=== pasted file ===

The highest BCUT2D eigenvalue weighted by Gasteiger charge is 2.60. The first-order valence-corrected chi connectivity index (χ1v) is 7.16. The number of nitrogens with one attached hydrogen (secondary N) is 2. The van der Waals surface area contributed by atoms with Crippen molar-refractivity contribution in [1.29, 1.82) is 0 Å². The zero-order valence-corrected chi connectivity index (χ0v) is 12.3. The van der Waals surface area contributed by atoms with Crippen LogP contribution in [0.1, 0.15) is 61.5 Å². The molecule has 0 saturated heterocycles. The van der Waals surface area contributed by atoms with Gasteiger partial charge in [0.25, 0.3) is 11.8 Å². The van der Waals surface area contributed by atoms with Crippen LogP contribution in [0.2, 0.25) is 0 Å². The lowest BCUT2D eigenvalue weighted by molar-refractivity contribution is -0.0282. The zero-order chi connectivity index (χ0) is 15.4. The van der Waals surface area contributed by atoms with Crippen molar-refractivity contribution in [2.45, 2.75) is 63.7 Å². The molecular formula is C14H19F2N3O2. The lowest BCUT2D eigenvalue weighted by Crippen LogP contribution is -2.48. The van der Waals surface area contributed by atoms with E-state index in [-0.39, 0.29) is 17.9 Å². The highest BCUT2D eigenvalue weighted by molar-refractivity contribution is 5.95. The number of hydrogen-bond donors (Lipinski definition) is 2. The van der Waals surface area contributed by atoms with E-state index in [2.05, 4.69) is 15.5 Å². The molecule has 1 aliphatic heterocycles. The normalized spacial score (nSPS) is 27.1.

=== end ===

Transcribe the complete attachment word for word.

The highest BCUT2D eigenvalue weighted by Gasteiger charge is 2.60. The first-order valence-corrected chi connectivity index (χ1v) is 7.16. The number of nitrogens with one attached hydrogen (secondary N) is 2. The van der Waals surface area contributed by atoms with Crippen molar-refractivity contribution in [1.29, 1.82) is 0 Å². The zero-order valence-corrected chi connectivity index (χ0v) is 12.3. The van der Waals surface area contributed by atoms with Crippen LogP contribution in [0.1, 0.15) is 61.5 Å². The molecule has 0 saturated heterocycles. The van der Waals surface area contributed by atoms with Gasteiger partial charge in [0.25, 0.3) is 11.8 Å². The van der Waals surface area contributed by atoms with Crippen LogP contribution in [0.2, 0.25) is 0 Å². The lowest BCUT2D eigenvalue weighted by molar-refractivity contribution is -0.0282. The zero-order chi connectivity index (χ0) is 15.4. The van der Waals surface area contributed by atoms with Crippen molar-refractivity contribution in [2.45, 2.75) is 63.7 Å². The molecular formula is C14H19F2N3O2. The lowest BCUT2D eigenvalue weighted by Crippen LogP contribution is -2.48. The van der Waals surface area contributed by atoms with E-state index in [-0.39, 0.29) is 17.9 Å². The highest BCUT2D eigenvalue weighted by molar-refractivity contribution is 5.95. The number of hydrogen-bond donors (Lipinski definition) is 2. The van der Waals surface area contributed by atoms with E-state index in [2.05, 4.69) is 15.5 Å². The molecule has 1 aliphatic heterocycles. The normalized spacial score (nSPS) is 27.1.